When I wiped out my entire Twitter feed to exterminate my fangirl past before I could follow any Penn people, of course, no one noticed. But on August 18, 2017, when country–turned–pop juggernaut Taylor Swift wiped everything from all of her social media, it was as if the entire internet was turned on its head. This was the single biggest publicity stunt Taylor did to promote her sixth studio album Reputation. Such is the power of Taylor Swift.
The hype that Taylor so handily built up intensified the debate after Reputation was finally released. Some hailed it as Taylor’s best album to date, while others thought it was a steaming pile of shit. As it has always been with Taylor, the negative opinion got much more traction than the positive.
So, is Reputation really that bad? To answer that question, let’s break it down track by track. This album has 15 of them, so buckle up.
"…Ready For It?"
Pros: Taylor plays a sort of devilish ringmaster in this song; that’s always fun to think about! Also, the way she says “Taylor” in “And he can be my jailer / Burton to this Taylor” ruins my life.
Cons: The song can feel a bit overproduced at times, especially the buzz drop after the chorus and before the verse. Zach Schonfeld of actually called this one “a flailing cocktail of grinding synths and faux–rap delivery that's as gratuitous as the ellipses in the title.” Yikes.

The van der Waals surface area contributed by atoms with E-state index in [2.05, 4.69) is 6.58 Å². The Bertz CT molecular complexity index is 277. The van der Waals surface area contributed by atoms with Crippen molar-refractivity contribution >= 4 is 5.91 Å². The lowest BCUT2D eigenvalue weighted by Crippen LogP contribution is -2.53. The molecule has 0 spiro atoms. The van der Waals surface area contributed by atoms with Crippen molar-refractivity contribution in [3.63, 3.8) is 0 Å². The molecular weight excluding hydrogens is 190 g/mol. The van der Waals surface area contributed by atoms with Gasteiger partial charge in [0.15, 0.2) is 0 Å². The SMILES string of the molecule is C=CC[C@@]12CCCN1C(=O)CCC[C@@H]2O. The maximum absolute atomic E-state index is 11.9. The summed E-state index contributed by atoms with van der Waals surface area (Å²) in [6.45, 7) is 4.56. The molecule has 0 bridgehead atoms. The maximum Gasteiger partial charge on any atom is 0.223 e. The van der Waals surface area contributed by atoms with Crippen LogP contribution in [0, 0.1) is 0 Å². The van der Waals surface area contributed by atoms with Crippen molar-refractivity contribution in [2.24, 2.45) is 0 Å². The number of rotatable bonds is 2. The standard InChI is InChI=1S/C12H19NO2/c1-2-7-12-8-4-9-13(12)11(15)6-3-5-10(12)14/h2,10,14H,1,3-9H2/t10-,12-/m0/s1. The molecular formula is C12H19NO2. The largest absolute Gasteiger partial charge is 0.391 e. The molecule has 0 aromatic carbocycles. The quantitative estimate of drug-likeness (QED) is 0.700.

"End Game (feat. Ed Sheeran & Future)"
Pros: Taylor has been a known rap fan for some time now, and she finally shows us what she’s got! She actually fits in quite well with Future, seemingly even more so than Ed Sheeran. That’s a nice surprise none of us would have expected just a few years ago. Lyric of choice: “I bury hatchets but I keep maps of where I put ‘em,” and "I swear I don't love the drama, it loves me." (Ed. note: Okay Taylor, we'll pretend we believe you.)
Cons: Ed Sheeran is a lovely teddy bear and deserves all the love in the world, but including him in this song might actually have been a misstep.
"I Did Something Bad"
Pros: Taylor admitting to having toyed around with “narcissists” in the past! Her swearing in a song for the first time! I can still tell you where I was when I heard the gunshots in this song: walking past the halal food truck on Spruce. That beat is burned into my brain.
Cons: The title. I was so afraid for what this song might be when the tracklist came out.
"Don’t Blame Me"
Pros: A Taylor Swift song with gospel influence! Sign me the fuck up. Also, her low notes are so underappreciated.
Cons: Apparently, some people thought the drug metaphor was trying too hard.
Pros: While she really asserts herself in the first four tracks, Taylor turns to her biggest strength on "Delicate": vulnerability. The way she murmurs “Is it cool that I said all that? / Is it chill that you’re in my head?” reminds us that she’s a person with doubts and insecurities, too, and that’s what keeps her relatable even when she’s come so far from “Teardrops On My Guitar.”
Cons: Is there anyone who really hates this song? I have yet to find anyone. This is one of the lesser–known songs that fans are really attached to but haters don’t really know, much like “All Too Well."
"Look What You Made Me Do"